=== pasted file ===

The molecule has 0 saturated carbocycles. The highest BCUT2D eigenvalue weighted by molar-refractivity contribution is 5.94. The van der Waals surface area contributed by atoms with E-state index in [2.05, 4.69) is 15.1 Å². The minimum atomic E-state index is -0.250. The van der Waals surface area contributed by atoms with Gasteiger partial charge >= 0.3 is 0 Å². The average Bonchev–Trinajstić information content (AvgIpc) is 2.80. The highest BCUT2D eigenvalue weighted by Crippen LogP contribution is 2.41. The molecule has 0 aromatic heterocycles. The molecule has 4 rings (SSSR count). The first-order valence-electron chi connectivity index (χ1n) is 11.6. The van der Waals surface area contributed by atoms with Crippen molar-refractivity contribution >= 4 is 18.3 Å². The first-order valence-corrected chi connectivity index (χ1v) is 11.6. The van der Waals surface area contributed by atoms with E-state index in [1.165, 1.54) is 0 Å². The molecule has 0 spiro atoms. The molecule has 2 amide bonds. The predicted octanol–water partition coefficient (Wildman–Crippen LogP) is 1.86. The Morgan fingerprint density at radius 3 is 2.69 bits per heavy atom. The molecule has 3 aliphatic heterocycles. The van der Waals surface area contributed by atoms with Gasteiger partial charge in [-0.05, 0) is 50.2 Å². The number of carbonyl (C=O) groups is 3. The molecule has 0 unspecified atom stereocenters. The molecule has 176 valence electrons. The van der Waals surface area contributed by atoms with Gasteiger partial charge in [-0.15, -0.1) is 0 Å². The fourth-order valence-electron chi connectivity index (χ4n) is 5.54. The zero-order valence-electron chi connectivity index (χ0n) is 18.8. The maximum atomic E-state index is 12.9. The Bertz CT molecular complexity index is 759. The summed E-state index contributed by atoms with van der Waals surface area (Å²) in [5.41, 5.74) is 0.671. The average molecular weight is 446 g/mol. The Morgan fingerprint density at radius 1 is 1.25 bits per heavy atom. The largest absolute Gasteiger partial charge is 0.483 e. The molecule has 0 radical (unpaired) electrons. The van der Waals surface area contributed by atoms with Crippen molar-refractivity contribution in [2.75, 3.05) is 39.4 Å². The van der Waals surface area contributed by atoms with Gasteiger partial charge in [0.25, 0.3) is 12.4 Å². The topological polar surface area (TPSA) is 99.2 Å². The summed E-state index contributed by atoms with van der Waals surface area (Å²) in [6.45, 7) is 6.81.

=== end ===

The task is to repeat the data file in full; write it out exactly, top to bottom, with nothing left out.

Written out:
The molecule has 0 saturated carbocycles. The highest BCUT2D eigenvalue weighted by molar-refractivity contribution is 5.94. The van der Waals surface area contributed by atoms with E-state index in [2.05, 4.69) is 15.1 Å². The minimum atomic E-state index is -0.250. The van der Waals surface area contributed by atoms with Gasteiger partial charge >= 0.3 is 0 Å². The average Bonchev–Trinajstić information content (AvgIpc) is 2.80. The highest BCUT2D eigenvalue weighted by Crippen LogP contribution is 2.41. The molecule has 0 aromatic heterocycles. The molecule has 4 rings (SSSR count). The first-order valence-electron chi connectivity index (χ1n) is 11.6. The van der Waals surface area contributed by atoms with Crippen molar-refractivity contribution >= 4 is 18.3 Å². The first-order valence-corrected chi connectivity index (χ1v) is 11.6. The van der Waals surface area contributed by atoms with E-state index in [1.165, 1.54) is 0 Å². The molecule has 0 spiro atoms. The molecule has 2 amide bonds. The predicted octanol–water partition coefficient (Wildman–Crippen LogP) is 1.86. The Morgan fingerprint density at radius 3 is 2.69 bits per heavy atom. The molecule has 3 aliphatic heterocycles. The van der Waals surface area contributed by atoms with Gasteiger partial charge in [-0.05, 0) is 50.2 Å². The number of carbonyl (C=O) groups is 3. The molecule has 0 unspecified atom stereocenters. The molecule has 176 valence electrons. The van der Waals surface area contributed by atoms with Gasteiger partial charge in [-0.15, -0.1) is 0 Å². The fourth-order valence-electron chi connectivity index (χ4n) is 5.54. The zero-order valence-electron chi connectivity index (χ0n) is 18.8. The maximum atomic E-state index is 12.9. The Bertz CT molecular complexity index is 759. The summed E-state index contributed by atoms with van der Waals surface area (Å²) in [5.41, 5.74) is 0.671. The average molecular weight is 446 g/mol. The Morgan fingerprint density at radius 1 is 1.25 bits per heavy atom. The largest absolute Gasteiger partial charge is 0.483 e. The molecule has 0 radical (unpaired) electrons. The van der Waals surface area contributed by atoms with Crippen molar-refractivity contribution in [2.75, 3.05) is 39.4 Å². The van der Waals surface area contributed by atoms with Gasteiger partial charge in [0.25, 0.3) is 12.4 Å². The topological polar surface area (TPSA) is 99.2 Å². The summed E-state index contributed by atoms with van der Waals surface area (Å²) in [6.45, 7) is 6.81.